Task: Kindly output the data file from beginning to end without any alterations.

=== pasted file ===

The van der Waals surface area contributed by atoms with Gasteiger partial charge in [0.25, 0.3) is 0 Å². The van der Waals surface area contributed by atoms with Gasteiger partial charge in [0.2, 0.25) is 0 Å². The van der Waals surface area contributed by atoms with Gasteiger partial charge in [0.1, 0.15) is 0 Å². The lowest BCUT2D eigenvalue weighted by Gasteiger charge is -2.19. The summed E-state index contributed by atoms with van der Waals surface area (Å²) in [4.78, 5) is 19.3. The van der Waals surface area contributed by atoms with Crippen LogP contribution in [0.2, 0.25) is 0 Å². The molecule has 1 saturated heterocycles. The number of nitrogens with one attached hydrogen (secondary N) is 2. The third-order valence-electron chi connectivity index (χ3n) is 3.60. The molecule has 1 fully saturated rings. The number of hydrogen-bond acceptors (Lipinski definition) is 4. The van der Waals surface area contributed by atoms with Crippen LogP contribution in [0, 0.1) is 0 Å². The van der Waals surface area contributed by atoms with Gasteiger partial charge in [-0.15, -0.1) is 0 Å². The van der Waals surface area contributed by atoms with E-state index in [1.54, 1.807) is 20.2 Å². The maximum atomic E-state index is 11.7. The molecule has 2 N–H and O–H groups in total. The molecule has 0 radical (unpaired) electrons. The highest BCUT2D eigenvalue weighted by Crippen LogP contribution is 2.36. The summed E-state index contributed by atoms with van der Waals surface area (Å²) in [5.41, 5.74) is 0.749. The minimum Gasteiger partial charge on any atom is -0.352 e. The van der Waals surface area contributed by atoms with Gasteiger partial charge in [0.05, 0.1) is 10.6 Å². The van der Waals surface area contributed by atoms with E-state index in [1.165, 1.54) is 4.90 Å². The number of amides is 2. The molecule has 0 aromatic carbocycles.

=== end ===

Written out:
The van der Waals surface area contributed by atoms with Gasteiger partial charge in [0.25, 0.3) is 0 Å². The van der Waals surface area contributed by atoms with Gasteiger partial charge in [0.2, 0.25) is 0 Å². The van der Waals surface area contributed by atoms with Gasteiger partial charge in [0.1, 0.15) is 0 Å². The lowest BCUT2D eigenvalue weighted by Gasteiger charge is -2.19. The summed E-state index contributed by atoms with van der Waals surface area (Å²) in [4.78, 5) is 19.3. The van der Waals surface area contributed by atoms with Crippen LogP contribution in [0.2, 0.25) is 0 Å². The molecule has 1 saturated heterocycles. The number of nitrogens with one attached hydrogen (secondary N) is 2. The third-order valence-electron chi connectivity index (χ3n) is 3.60. The molecule has 1 fully saturated rings. The number of hydrogen-bond acceptors (Lipinski definition) is 4. The van der Waals surface area contributed by atoms with Crippen LogP contribution in [0, 0.1) is 0 Å². The van der Waals surface area contributed by atoms with Gasteiger partial charge in [-0.15, -0.1) is 0 Å². The van der Waals surface area contributed by atoms with E-state index in [1.54, 1.807) is 20.2 Å². The maximum atomic E-state index is 11.7. The molecule has 2 N–H and O–H groups in total. The molecule has 0 radical (unpaired) electrons. The highest BCUT2D eigenvalue weighted by Crippen LogP contribution is 2.36. The summed E-state index contributed by atoms with van der Waals surface area (Å²) in [5.41, 5.74) is 0.749. The minimum Gasteiger partial charge on any atom is -0.352 e. The van der Waals surface area contributed by atoms with Gasteiger partial charge in [0.05, 0.1) is 10.6 Å². The van der Waals surface area contributed by atoms with E-state index in [1.165, 1.54) is 4.90 Å². The number of amides is 2. The molecule has 0 aromatic carbocycles.